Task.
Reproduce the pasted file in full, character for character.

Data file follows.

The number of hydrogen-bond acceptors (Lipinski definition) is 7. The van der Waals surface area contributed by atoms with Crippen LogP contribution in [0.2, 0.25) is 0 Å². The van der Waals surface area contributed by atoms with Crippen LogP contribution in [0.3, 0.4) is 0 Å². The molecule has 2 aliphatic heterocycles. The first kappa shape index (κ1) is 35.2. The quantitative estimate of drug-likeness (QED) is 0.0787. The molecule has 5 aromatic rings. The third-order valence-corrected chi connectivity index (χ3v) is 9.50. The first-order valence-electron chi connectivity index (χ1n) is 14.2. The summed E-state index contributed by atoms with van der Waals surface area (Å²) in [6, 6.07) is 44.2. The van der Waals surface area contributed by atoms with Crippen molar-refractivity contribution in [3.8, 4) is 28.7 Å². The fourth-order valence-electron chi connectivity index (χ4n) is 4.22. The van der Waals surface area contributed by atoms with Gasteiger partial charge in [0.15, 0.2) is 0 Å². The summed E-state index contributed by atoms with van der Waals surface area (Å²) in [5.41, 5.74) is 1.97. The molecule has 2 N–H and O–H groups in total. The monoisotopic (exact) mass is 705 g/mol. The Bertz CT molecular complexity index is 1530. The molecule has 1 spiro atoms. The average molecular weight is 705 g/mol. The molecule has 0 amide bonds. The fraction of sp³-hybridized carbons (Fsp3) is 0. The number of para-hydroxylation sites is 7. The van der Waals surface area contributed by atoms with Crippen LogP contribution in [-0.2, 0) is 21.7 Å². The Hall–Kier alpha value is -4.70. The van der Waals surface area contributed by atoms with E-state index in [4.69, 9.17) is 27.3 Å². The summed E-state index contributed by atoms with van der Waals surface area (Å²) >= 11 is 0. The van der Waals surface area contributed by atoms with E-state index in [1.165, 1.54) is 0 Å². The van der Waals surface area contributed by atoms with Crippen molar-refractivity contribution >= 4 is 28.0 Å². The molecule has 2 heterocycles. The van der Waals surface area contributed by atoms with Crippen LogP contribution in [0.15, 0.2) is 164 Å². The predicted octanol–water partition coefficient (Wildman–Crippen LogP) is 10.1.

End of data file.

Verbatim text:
The number of hydrogen-bond acceptors (Lipinski definition) is 7. The van der Waals surface area contributed by atoms with Crippen LogP contribution in [0.2, 0.25) is 0 Å². The van der Waals surface area contributed by atoms with Crippen LogP contribution in [0.3, 0.4) is 0 Å². The molecule has 2 aliphatic heterocycles. The first kappa shape index (κ1) is 35.2. The quantitative estimate of drug-likeness (QED) is 0.0787. The molecule has 5 aromatic rings. The third-order valence-corrected chi connectivity index (χ3v) is 9.50. The first-order valence-electron chi connectivity index (χ1n) is 14.2. The summed E-state index contributed by atoms with van der Waals surface area (Å²) in [6, 6.07) is 44.2. The van der Waals surface area contributed by atoms with Crippen molar-refractivity contribution in [3.8, 4) is 28.7 Å². The fourth-order valence-electron chi connectivity index (χ4n) is 4.22. The van der Waals surface area contributed by atoms with Gasteiger partial charge in [0.15, 0.2) is 0 Å². The summed E-state index contributed by atoms with van der Waals surface area (Å²) in [5.41, 5.74) is 1.97. The molecule has 2 N–H and O–H groups in total. The monoisotopic (exact) mass is 705 g/mol. The Bertz CT molecular complexity index is 1530. The molecule has 1 spiro atoms. The average molecular weight is 705 g/mol. The molecule has 0 amide bonds. The fraction of sp³-hybridized carbons (Fsp3) is 0. The number of para-hydroxylation sites is 7. The van der Waals surface area contributed by atoms with Crippen LogP contribution in [-0.2, 0) is 21.7 Å². The Hall–Kier alpha value is -4.70. The van der Waals surface area contributed by atoms with E-state index in [4.69, 9.17) is 27.3 Å². The summed E-state index contributed by atoms with van der Waals surface area (Å²) >= 11 is 0. The van der Waals surface area contributed by atoms with E-state index in [1.165, 1.54) is 0 Å². The van der Waals surface area contributed by atoms with Crippen molar-refractivity contribution >= 4 is 28.0 Å². The molecule has 2 heterocycles. The van der Waals surface area contributed by atoms with Crippen LogP contribution in [0.15, 0.2) is 164 Å². The predicted octanol–water partition coefficient (Wildman–Crippen LogP) is 10.1.